On both the first and last days I ever listened to Mike & Mike in the Morning, I commuted back and forth to the same office (though the office itself did move in the meantime).  While their show was a constant for all those years, my life sure did change quite a bit.  I went from being single and living alone to married with two kids, and too many ups and downs along the way to count.

While I have been very frequently been sternly reminded by a higher power, usually through messages delivered by others, that I am not in full control of my life, I do both hope and believe that I am now settled in a home that will see my kids graduate from high school and my eventual retirement.  While I have visited, semi-regularly attended, and regularly attended many churches over the years, for the first time I’m actually attending a church that I truly feel called to be a part of.  I very strongly believe that I am where I am for a very important purpose, though I don’t know exactly what that is yet.

I’m anxious to reach the point where I’m ‘settled in’ and can start getting more involved in my church and community.  If you live in the Munster/Hammond/Lansing area and happened upon this post I’d love to make some local connections via Facebook and/or LinkedIn.

Posted December 3, 2017 by Andrew Cabiness in Family, Indiana, Sports

Holding Out for a Hero (or 25)   Leave a comment

“I need a hero
I’m holding out for a hero ’til the end of the night
He’s gotta be strong
And he’s gotta be fast
And he’s gotta be fresh from the fight” -Bonnie Tyler

About eleven months ago, our world entered an apocalyptic age.  Since the triggering event very early on the morning of November 3, 2016, the following things have happened:

  • Donald J. Trump was elected President of the United States
  • A series of four earthquakes hit central Italy, killing thirty-four
  • A magnitude 7.0 earthquake hit China, killing twenty-five
  • Hurricane Harvey hit the Caribbean, Texas and Louisiana, killing seventy-five
  • A pair of earthquakes hit Mexico, killing 457.
  • Hurricane Irma hit the Caribbean and Florida, killing 124
  • Hurricane Maria hit the Caribbean, most notably Puerto Rico, killing at least sixty-eight
  • Tens of thousands of acres in the western U.S. have burned in wildfires
  • The United States is on the brink of nuclear war with North Korea

It might seem that humanity’s headlong rush toward the end times is irreversible, but alas, there is hope.  The number of men who can reverse humanity’s course is few, and their window of opportunity is short, but it is possible.  Between October 3 and November 1, there are 225 men, amassed in groups of twenty-five throughout nine major U.S. cities, who have a chance to accomplish the seemingly impossible task.  They are based in Los Angeles, Cleveland, Houston, Washington, Boston, Phoenix, New York, Denver and Minneapolis.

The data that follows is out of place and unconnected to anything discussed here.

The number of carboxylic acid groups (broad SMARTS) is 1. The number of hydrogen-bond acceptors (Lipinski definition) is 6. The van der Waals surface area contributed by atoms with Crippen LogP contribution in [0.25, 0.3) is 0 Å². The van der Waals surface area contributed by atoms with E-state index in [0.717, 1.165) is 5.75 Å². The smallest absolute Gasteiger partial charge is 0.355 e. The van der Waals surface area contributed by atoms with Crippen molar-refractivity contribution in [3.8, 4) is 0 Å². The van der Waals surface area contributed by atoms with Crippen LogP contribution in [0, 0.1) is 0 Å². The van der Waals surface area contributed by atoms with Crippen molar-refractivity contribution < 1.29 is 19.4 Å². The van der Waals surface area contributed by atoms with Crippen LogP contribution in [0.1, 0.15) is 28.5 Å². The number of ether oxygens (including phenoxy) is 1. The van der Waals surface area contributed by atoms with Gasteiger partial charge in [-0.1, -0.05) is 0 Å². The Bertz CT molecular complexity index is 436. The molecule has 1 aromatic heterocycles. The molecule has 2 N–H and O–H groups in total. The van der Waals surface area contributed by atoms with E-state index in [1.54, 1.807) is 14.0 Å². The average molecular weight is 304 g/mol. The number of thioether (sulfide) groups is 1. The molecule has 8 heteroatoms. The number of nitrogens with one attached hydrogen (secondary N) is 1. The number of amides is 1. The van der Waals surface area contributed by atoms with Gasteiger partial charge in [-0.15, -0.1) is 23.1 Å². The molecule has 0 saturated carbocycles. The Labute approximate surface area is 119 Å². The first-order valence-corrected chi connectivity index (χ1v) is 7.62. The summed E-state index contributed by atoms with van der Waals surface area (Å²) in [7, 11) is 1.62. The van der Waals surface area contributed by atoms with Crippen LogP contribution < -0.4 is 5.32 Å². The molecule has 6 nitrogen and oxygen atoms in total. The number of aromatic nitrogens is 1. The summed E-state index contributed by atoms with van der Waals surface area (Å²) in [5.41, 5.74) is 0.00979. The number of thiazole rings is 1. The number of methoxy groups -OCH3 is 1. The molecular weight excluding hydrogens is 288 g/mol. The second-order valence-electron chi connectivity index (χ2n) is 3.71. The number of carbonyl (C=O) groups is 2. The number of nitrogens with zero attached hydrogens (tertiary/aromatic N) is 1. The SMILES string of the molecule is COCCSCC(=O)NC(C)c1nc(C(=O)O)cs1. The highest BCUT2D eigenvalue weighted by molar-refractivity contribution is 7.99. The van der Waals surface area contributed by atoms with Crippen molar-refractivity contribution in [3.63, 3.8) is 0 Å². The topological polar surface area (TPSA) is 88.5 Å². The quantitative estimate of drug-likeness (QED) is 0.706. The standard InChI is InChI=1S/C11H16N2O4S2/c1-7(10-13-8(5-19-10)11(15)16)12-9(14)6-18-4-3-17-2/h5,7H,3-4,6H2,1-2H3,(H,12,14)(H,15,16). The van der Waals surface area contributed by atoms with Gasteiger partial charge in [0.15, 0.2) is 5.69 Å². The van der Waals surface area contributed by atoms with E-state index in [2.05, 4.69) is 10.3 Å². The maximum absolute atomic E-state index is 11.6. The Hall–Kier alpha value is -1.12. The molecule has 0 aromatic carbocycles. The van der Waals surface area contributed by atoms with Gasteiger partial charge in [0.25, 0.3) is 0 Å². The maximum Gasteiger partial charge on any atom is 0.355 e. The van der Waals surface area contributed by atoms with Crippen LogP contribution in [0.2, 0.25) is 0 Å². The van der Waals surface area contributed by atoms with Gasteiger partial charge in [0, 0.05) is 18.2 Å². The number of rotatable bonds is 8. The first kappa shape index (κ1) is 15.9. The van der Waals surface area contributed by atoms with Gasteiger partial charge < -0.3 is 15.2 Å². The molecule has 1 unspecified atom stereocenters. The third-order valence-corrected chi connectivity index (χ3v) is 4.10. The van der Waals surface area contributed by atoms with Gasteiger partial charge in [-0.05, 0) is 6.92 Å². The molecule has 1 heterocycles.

If you are from one of these cities, you may already be partial to one of these groups of men.  If not, then please adopt one of them as your own.  Cheer for them, pray for them, wear their colors to show your support.  If one of these groups is actually able to accomplish the task, they should be hailed worldwide as heroes, but if we all wake up on November 2 and none of them have been able to succeed, then God help us all.

2017mlbplayoffs.jpg

 

Posted October 1, 2017 by Andrew Cabiness in Baseball, Sports

The Worst Play Call in the History of Football   Leave a comment

On October 31, 2010, when Notre Dame’s Brian Kelly had his backup quarterback throw a fade route while trailing Tulsa by one point at their 19-yard line with 45 seconds left and an excellent kicker waiting to kick the game-winning field goal, I thought I had seen the worst play call in the history of football.  The risk far, far outweighed the reward to the point that the call seemed incomprehensible.

In Super Bowl XLIX, Seattle’s Pete Carroll called for a pass play while trailing 28-24, facing 2nd and goal from the New England 1 with 26 seconds left and one timeout remaining.  From a purely risk/reward standpoint, this was not a worse play call than Brian Kelly’s, but given the context that this was a Super Bowl and not just a regular season college game, it was arguably a worse play call.

Last night, the Atlanta Falcons managed to top them both.  With 3:56 left, facing 2nd and 11 at the New England 23 yard line, holding a 28-20 lead, all Atlanta had to do was run the ball two more times, even if for no gain, force New England to burn two of their three timeouts, and then attempt a 40-yard field goal that their kicker is going to make about 90 percent of the time to give Atlanta a 31-20 lead, leaving New England needing two scores in roughly 3:45 and only one timeout.

Of course what Atlanta did was call a pass play, which resulted in a sack, followed by another pass play which resulted in a holding penalty which knocked Atlanta entirely out of field goal range.  You can say it’s easy to second-guess given the results, but it was pretty clear at the time that making sure to get at least 3 points on the board was the best option.